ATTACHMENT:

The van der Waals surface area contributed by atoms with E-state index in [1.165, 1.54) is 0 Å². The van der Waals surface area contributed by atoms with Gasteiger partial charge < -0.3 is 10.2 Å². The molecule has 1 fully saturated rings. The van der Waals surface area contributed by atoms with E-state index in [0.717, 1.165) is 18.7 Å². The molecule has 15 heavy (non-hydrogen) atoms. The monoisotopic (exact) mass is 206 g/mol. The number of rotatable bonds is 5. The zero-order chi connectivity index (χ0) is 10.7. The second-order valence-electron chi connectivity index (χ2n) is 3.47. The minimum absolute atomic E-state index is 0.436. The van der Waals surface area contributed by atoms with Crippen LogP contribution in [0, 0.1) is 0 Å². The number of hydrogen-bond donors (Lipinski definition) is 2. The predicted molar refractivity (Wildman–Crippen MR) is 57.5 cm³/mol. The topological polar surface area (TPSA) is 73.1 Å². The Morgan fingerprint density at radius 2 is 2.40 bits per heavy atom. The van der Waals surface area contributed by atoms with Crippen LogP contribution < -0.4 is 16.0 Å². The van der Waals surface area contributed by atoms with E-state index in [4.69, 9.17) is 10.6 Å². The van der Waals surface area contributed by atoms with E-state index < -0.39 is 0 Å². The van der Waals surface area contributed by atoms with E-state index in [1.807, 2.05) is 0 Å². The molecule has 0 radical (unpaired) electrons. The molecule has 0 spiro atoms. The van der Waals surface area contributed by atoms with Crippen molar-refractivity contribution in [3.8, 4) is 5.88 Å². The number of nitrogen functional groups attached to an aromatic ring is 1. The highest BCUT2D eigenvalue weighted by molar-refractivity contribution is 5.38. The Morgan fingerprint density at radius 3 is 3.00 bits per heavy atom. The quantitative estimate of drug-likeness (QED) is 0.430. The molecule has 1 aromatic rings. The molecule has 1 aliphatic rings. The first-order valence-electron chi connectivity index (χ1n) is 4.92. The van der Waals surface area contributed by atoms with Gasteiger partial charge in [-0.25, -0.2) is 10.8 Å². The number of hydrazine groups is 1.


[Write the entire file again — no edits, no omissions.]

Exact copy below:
The van der Waals surface area contributed by atoms with E-state index in [1.165, 1.54) is 0 Å². The van der Waals surface area contributed by atoms with Gasteiger partial charge < -0.3 is 10.2 Å². The molecule has 1 fully saturated rings. The van der Waals surface area contributed by atoms with E-state index in [0.717, 1.165) is 18.7 Å². The molecule has 15 heavy (non-hydrogen) atoms. The monoisotopic (exact) mass is 206 g/mol. The number of rotatable bonds is 5. The zero-order chi connectivity index (χ0) is 10.7. The second-order valence-electron chi connectivity index (χ2n) is 3.47. The minimum absolute atomic E-state index is 0.436. The van der Waals surface area contributed by atoms with Crippen LogP contribution in [0, 0.1) is 0 Å². The number of hydrogen-bond donors (Lipinski definition) is 2. The predicted molar refractivity (Wildman–Crippen MR) is 57.5 cm³/mol. The topological polar surface area (TPSA) is 73.1 Å². The Morgan fingerprint density at radius 2 is 2.40 bits per heavy atom. The van der Waals surface area contributed by atoms with Crippen LogP contribution < -0.4 is 16.0 Å². The van der Waals surface area contributed by atoms with E-state index in [4.69, 9.17) is 10.6 Å². The van der Waals surface area contributed by atoms with E-state index < -0.39 is 0 Å². The van der Waals surface area contributed by atoms with E-state index in [1.807, 2.05) is 0 Å². The molecule has 0 radical (unpaired) electrons. The molecule has 0 spiro atoms. The van der Waals surface area contributed by atoms with Crippen molar-refractivity contribution in [3.8, 4) is 5.88 Å². The number of nitrogen functional groups attached to an aromatic ring is 1. The highest BCUT2D eigenvalue weighted by molar-refractivity contribution is 5.38. The Morgan fingerprint density at radius 3 is 3.00 bits per heavy atom. The quantitative estimate of drug-likeness (QED) is 0.430. The molecule has 1 aromatic rings. The molecule has 1 aliphatic rings. The first-order valence-electron chi connectivity index (χ1n) is 4.92. The van der Waals surface area contributed by atoms with Gasteiger partial charge in [-0.25, -0.2) is 10.8 Å². The number of hydrazine groups is 1.